Today’s news brings fresh evidence of Labour’s deteriorating relationship with business: almost a quarter of a group of prominent business figures who endorsed Blair in 2005 have moved to distance themselves from the party.

Writing in the Independent, Andrew Grice argues that this anti-business perception is damaging Ed Miliband.

But if that’s true then his party seems remarkably unconcerned about it. Andy Burnham, the Shadow Health Secretary, used an interview in this morning’s Times (£) to pick fights with several more well-known brands including Amazon and Starbucks.

Securing business support and economic credibility was one of New Labour’s preoccupations, which perhaps explains today’s reports of an abortive attempt, led by Lord Mandelson, to install Alan Johnson as leader a few months ago.

The contrast with the attitude of Miliband’s Labour could not be more striking. Yet as other commentators have remarked before, Labour’s current standoff with the business community is one of Miliband’s own making.

It is the product of the strategic decisions he has been making throughout his leadership.

The foundation myth of the Labour leader’s initial appeal to his party was that they could win from the left, by simply adding Liberal Democrat defectors to their 2010 share and letting seat boundaries do the rest.

Like any suggestion that victory without compromise is possible, it has proved immensely appealing to the rank and file. Yet the rise of UKIP and the Greens has thrown this strategy off course.

Whilst UKIP hurt the Tories they also attract working class, socially conservative and nationalist voters in what have long been Labour strongholds. Meanwhile Natalie Bennett offers disaffected young voters an undiluted dose of anti-austerity fantasy.

Therefore in order to salvage his putative electoral coalition, Miliband has been forced to chase off after those elements which are abandoning it. Such a course has carried him a long way from the centre and the sort of business support that his predecessors so assiduously cultivated.

Yet for all that he might make business leaders and right-wing commentators squawk, Labour might yet make it over the line. The fragmented state of British politics makes it possible for either of the main parties, but especially Labour, to claw its way into government without winning over many of the other’s supporters.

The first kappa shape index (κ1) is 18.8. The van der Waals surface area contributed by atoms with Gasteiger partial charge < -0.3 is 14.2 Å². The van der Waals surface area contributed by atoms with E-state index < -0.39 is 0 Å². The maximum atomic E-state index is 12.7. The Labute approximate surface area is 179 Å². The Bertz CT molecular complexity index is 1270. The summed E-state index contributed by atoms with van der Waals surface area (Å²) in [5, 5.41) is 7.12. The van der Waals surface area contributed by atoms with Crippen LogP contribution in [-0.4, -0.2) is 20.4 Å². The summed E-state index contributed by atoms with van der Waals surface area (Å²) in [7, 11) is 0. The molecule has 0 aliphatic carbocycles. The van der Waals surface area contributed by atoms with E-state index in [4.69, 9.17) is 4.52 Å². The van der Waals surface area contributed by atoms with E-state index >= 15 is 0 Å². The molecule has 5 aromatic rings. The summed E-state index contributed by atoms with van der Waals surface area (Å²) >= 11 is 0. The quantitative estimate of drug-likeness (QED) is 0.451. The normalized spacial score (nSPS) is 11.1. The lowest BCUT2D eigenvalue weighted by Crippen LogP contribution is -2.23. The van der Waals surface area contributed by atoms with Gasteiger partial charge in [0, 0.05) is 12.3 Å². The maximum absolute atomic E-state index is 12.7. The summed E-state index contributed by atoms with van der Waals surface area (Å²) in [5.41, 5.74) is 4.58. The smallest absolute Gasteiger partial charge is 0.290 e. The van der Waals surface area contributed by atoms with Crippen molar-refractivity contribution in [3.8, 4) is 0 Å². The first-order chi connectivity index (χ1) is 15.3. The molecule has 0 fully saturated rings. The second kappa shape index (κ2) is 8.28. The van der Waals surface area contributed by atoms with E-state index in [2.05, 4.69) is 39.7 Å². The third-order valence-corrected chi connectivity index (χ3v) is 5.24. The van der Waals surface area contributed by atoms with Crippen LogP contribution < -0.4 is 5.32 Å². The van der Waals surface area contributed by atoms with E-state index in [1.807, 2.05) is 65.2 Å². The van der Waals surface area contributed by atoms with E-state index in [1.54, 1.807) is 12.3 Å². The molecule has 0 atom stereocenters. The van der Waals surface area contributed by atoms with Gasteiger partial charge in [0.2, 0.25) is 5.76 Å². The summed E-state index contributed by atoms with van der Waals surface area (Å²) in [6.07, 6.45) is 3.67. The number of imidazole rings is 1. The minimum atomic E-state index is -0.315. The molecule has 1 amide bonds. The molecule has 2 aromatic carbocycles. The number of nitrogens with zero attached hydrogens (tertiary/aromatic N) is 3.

It might involve a ‘Frankenstein coalition’ with the SNP and other sundry nationalists, but again the fact that his opponents disapprove of his methods isn’t going to make any material difference when Miliband is waving to the press with his back to Number 10.

Rather, it will be after he has stepped through that door that the gaping hole in his strategy will swallow him whole. For there is a downside to willfully misleading an electorate to the extent that current Labour strategy demands: you do not prepare them for the realities of office.

Francois Hollande’s increasingly miserable presidency provides an object lesson in the result of a collision between an over-promising left-wing politician and the realities of office. Miliband has refused to learn it.

Yet the facts of political life have not changed. The next government is going to be up to its neck in the ongoing process of balancing the books, and that means that the first Balls budget is going to contain a fresh round of departmental spending cuts.

Obviously Labour are inclined to do more with tax rises, but you can only squeeze so much from ‘the rich’ and any meaningful tax rises for ordinary Britons would be, in Sir Humphrey’s terms, ‘courageous’.

Indeed if growth stalls even the anti-business posturing might get thrown out in a desperate scramble for economic good news.

When this happens, Labour’s electoral coalition could disintegrate very quickly, lured away by the minor parties who warned all along that Labour were Tory sell-outs who aren’t to be trusted.

Labour could reach 2020 facing an abyss, having destroyed their credibility with centrist voters in pursuit of a left-wing electorate they couldn’t satisfy.

Unless those minor parties are propping Miliband up, of course, in which case long before 2020 it would be his actual coalition that fell to pieces.